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By David Lee Wells Predatory Debt Collectors Lose and Citizens Win The people of the United States have been


the victims of banks and debt collectors. The major banks have been caught in illegal and im- proper acts of using Robot Signers in foreclo- sure documents and have agreed to pay $17 Billion Dollars to the States Attorney Generals for the infraction of citizen’s rights. What is Robot signing? In many Courts before a fore- closure occurs there must be a document signed, under oath that the facts stated in the documents are true and correct. In mortgage cases the facts were the bank is owed a debt (promissory note), the homeowner has not paid and the bank is entitled to the house be- cause of a mortgage or Deed of Trust. These big banks told a processing clerk (who had no knowledge of these facts) to swear under oath, under penalty of going to jail, sign or lose your job. So these clerks signed tens of thousands of affidavits and homeowners fraudulently lost their houses. So the big banks are paying $17 Billion Dollars to the State Governments for fraud committed on the States and their citizens. The next round is the lawsuits for the individual damages and then there will be the criminal rounds. The signer will be criminally charged for sure, how about their supervisors, the heads of the department, the bank’s vice president or president or board of directors? How high will it go? How much money will State and Federal governments need to prosecute all the wrong doers. Remember sometimes in fact a lot of times we need big government to protect fam- ilies and individual rights in this country. The Missouri Supreme Court struck a blow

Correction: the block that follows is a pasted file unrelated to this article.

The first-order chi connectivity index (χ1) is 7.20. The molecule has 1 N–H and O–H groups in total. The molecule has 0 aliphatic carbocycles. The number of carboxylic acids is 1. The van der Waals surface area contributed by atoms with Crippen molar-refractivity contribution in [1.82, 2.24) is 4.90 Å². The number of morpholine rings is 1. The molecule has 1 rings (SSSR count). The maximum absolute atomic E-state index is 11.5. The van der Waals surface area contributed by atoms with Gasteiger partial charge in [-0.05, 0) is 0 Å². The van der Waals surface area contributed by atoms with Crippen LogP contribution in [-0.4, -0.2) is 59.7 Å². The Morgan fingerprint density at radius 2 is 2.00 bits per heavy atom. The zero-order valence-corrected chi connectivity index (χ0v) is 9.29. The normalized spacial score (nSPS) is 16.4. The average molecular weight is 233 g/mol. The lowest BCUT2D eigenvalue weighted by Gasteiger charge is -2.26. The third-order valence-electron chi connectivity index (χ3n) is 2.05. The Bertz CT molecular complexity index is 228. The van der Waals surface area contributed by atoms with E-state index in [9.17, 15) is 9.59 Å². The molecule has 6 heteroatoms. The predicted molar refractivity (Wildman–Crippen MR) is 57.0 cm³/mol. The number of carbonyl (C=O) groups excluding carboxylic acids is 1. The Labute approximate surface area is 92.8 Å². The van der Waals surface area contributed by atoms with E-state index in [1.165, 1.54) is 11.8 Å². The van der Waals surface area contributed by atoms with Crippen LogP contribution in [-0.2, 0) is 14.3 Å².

for individual rights and against corporate wrongdoing in Cach, LLC v. Askew on January 17, 2012. Do you remember the day you signed for a credit card was 20 years ago or 35 years ago? Did you keep a copy of the credit card application? Do you know what the appli- cation said, the terms of the loan? What your interest rate was? How it could be changed, etc.? Do you have any of copies of these records? So if a credit card company sued you, you would expect them to prove their case. Show me the application, my signature and the


58 Wide Open


charges made on the card and payments made and balance due. Because the Bank’s keep ac- curate records after all they are a Bank. Wrong! This is not credit card cases (collection) are brought today. You or one of your elderly rela- tives get a lawsuit from XYZ Funds that says you owe them $10,000 on a Visa Credit Card issued by Bank of Fair Dealing. You have never heard of XYZ Funds or done business with them. Their position is that you are a dead beat and we are reporting you to the Credit Bureau to ruin your credit so your credit score will go down and you will pay higher interest or can’t get a loan for a car or house, pay up is their demand. The Attorney General of Missouri who re-


ceives consumer merchandizing complaints indicates that collection complaints at the top of all complaints. The Fair Debt Collection Act doesn’t provide much relief to consumers at $1,000 a violation. The Bank of Fair Dealing sold the credit card